Roundly criticized for defaming Egyptian society and promoting debauchery, the film's director Marwan Hamed told the BBC World Service: "It was a thin line between trying to be daring and pushing away the audience. The idea of film-making is to make a film that makes people think -- so the film is doing its purpose, and I'm very happy about that."
Egyptian MP's were swift to call for censorship of the film's more provocative and controversial scenes. One of its biggest critics was the outspoken MPC*
Mustafa Bakri <p>Mustafa Bakri is an independent Egyptian MP, and chief editor of the Egyptian newspaper El-Osboa.
Known for his outspoken views, Bakri was a prominent voice in the calls to censor The Yacoubian Building. "This film is spreading obscenity and debauchery, which is totally against Egyptian moral values," Bakri told AP.
Bakri also expressed his outrage late last year, over an announcement that women will be banned from wearing the niqab inside Egypt's educational institutions and dormitories. In an address before the Egyptian parliament, Bakri accused Education Minister Hany Hilal of insulting society and infringing on personal freedoms, according to a report in Egypt News. The niqab ban also prompted Bakri to criticize the Grand Sheikh of Al-Azhar UniversityC*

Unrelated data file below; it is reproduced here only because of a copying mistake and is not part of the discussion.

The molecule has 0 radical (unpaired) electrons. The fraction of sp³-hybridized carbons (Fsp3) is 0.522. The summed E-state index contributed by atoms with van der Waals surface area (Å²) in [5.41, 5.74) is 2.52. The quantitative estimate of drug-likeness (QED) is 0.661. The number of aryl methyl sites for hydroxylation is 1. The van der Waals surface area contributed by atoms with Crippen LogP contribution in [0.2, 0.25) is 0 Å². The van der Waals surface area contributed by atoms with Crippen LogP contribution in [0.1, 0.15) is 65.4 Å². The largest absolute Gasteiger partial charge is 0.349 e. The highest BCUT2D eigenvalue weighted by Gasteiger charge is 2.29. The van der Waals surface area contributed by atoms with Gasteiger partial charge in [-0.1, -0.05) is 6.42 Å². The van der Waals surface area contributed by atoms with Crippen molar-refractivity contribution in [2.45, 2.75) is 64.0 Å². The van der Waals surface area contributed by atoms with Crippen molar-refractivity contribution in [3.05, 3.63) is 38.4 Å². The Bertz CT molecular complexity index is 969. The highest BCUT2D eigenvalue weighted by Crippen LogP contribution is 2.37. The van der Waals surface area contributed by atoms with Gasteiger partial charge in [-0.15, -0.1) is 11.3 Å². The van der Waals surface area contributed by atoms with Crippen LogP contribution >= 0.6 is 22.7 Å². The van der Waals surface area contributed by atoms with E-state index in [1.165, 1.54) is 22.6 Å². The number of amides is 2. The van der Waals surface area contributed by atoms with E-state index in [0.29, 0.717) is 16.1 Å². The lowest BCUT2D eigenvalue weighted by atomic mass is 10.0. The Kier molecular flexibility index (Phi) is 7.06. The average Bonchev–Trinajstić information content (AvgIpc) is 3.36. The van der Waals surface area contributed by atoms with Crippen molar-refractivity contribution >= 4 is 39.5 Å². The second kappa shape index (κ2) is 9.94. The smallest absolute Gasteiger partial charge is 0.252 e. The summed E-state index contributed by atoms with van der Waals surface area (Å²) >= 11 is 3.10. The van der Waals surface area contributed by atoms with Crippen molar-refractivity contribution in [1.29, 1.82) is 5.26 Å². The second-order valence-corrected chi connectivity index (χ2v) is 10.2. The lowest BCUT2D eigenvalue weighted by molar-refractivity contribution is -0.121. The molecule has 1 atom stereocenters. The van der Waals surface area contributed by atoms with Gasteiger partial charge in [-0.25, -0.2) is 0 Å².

Sheikh Muhammad Tantawy <p>Sheikh Tantawy, the spiritual leader of Egypt's Al-Azhar Mosque, died earlier this month of a heart attack. The 81 year-old Imam had a longstanding reputation for religious declarations with international implications -- resonating politically and culturally around the world.
Tantawy was widely criticized in 2003 when he announced that French Muslims should follow the laws of the country, referring to proposed legislation in France that would ban conspicuous religious symbols in public schools.
Critics regarded the Sheikh as treading a thin line between religion and politics, by attempting to uphold the tenets of orthodox Islam, yet careful to avoid aggravating the French government.